Passion, Pardon fill Havana stage
Obsessions, death and pardon are explored by El Publico theater group in the 1677 Jean Racine tragedy Phaedra, which Cuban director Carlos Diaz says "represents powerful passion that overrides reason."
"Here is my heart. This is the place to strike. lend me your sword, if not your arm," says in a deep voice the Queen Phaedra, played by Alexis Diaz de Villegas.
The unanswered fervor of an abandoned monarch for her stepson, who in truth loves the only surviving lass of his fathers enemy, leads to a double death that makes the immoral King forgive all three and adopt the surviving girl as his own.
The director explained to Prensa Latina that the first-rate male lead was cast as queen because thats the way things were done in the original tragic theater.
Cuban poet Norge Espinosa Mendoza says in the program that "Love is an impure action that can lead us to more pure acts," which Diaz explains could be that the Queen finally confesses her true feelings.
Unfortunately these unleash a wrathful Kingly curse that gets the son bumped off by a sea monster.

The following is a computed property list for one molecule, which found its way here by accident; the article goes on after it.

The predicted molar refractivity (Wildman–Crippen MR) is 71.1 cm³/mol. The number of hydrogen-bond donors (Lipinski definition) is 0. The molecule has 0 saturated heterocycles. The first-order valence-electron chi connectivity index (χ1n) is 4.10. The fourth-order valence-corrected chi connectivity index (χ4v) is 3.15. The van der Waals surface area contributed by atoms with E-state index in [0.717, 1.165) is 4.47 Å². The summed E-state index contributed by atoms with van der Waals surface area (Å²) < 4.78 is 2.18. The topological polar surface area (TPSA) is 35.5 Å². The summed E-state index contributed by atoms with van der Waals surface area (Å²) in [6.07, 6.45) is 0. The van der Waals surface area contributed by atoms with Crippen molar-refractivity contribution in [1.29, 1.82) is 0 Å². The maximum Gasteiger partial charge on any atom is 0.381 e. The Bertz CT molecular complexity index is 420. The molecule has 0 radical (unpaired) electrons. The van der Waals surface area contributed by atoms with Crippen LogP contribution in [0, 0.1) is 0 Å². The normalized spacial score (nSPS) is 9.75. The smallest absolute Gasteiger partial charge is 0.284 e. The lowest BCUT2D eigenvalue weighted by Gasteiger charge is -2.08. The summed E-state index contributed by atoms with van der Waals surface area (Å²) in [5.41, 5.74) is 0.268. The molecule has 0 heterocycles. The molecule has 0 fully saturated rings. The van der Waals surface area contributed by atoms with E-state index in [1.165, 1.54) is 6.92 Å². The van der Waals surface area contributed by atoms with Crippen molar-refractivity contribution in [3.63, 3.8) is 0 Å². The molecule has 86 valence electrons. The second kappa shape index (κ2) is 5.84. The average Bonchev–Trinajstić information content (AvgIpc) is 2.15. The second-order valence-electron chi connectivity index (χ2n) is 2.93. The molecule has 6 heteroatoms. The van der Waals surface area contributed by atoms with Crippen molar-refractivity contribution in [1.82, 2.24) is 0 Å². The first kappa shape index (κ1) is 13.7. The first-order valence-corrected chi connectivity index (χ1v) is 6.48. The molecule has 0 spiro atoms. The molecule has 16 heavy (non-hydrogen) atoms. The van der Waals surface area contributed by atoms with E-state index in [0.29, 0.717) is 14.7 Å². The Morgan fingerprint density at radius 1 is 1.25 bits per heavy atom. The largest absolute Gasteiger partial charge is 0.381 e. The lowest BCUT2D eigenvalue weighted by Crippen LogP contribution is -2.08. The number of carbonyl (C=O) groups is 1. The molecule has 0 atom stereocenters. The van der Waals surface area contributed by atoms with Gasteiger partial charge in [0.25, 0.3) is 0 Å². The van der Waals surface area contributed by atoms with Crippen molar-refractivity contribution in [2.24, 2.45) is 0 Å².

The director explained they worked hard to deconstruct the noble image of the father, stressing his womanizing and abuse of what may be one of the deepest drag queens to grace a Havana stage.
Profound like the Boswell translation suggests, the suicidal Phaedra says after making life miserable for the unenthusiastic prince "Hating me more I loved you none the less: new charms were lent to you by your misfortunes."
Diaz said this piece involved tireless commitment from the troupe, witnessed by this reporter at the Trianon theater on an air conditioner-less June night, and told a story of how during rehearsals the actors all wanted to relax on the royal mattress in the center of the stage.
He reminded that is a complete no-no in the culture of Cuba, where mothers scold their kids for sitting on the bed "in street clothes."
Carlos Diaz appreciates the previous Cuban playwrights to put Racine on stage, like Virgilio Pinera, who died in the 1980s, or Anton Arrufat, still alive.
The director says his company El Publico is baptized after a play by the same name of Garcia Lorca, who declared "doors of the theater never close," and said the group can be reached at: [email protected]
Source Prensa Latina.